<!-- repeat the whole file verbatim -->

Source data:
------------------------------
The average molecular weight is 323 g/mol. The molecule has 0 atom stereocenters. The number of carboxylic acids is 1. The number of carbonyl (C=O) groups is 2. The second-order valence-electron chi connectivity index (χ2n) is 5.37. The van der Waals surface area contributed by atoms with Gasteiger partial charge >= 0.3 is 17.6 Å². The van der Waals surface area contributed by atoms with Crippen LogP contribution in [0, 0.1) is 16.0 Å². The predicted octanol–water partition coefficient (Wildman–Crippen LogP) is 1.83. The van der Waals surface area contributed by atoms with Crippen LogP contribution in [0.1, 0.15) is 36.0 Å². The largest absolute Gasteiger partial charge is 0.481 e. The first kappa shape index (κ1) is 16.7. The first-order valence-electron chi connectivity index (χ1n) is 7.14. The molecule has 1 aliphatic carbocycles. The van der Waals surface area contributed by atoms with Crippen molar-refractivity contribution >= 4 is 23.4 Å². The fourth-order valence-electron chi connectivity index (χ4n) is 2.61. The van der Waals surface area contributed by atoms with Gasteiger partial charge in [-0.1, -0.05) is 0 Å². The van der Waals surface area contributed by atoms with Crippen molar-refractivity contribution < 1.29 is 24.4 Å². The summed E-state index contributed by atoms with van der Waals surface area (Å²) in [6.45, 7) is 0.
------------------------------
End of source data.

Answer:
The average molecular weight is 323 g/mol. The molecule has 0 atom stereocenters. The number of carboxylic acids is 1. The number of carbonyl (C=O) groups is 2. The second-order valence-electron chi connectivity index (χ2n) is 5.37. The van der Waals surface area contributed by atoms with Gasteiger partial charge >= 0.3 is 17.6 Å². The van der Waals surface area contributed by atoms with Crippen LogP contribution in [0, 0.1) is 16.0 Å². The predicted octanol–water partition coefficient (Wildman–Crippen LogP) is 1.83. The van der Waals surface area contributed by atoms with Crippen LogP contribution in [0.1, 0.15) is 36.0 Å². The largest absolute Gasteiger partial charge is 0.481 e. The first kappa shape index (κ1) is 16.7. The first-order valence-electron chi connectivity index (χ1n) is 7.14. The molecule has 1 aliphatic carbocycles. The van der Waals surface area contributed by atoms with Crippen molar-refractivity contribution >= 4 is 23.4 Å². The fourth-order valence-electron chi connectivity index (χ4n) is 2.61. The van der Waals surface area contributed by atoms with Gasteiger partial charge in [-0.1, -0.05) is 0 Å². The van der Waals surface area contributed by atoms with Crippen molar-refractivity contribution < 1.29 is 24.4 Å². The summed E-state index contributed by atoms with van der Waals surface area (Å²) in [6.45, 7) is 0.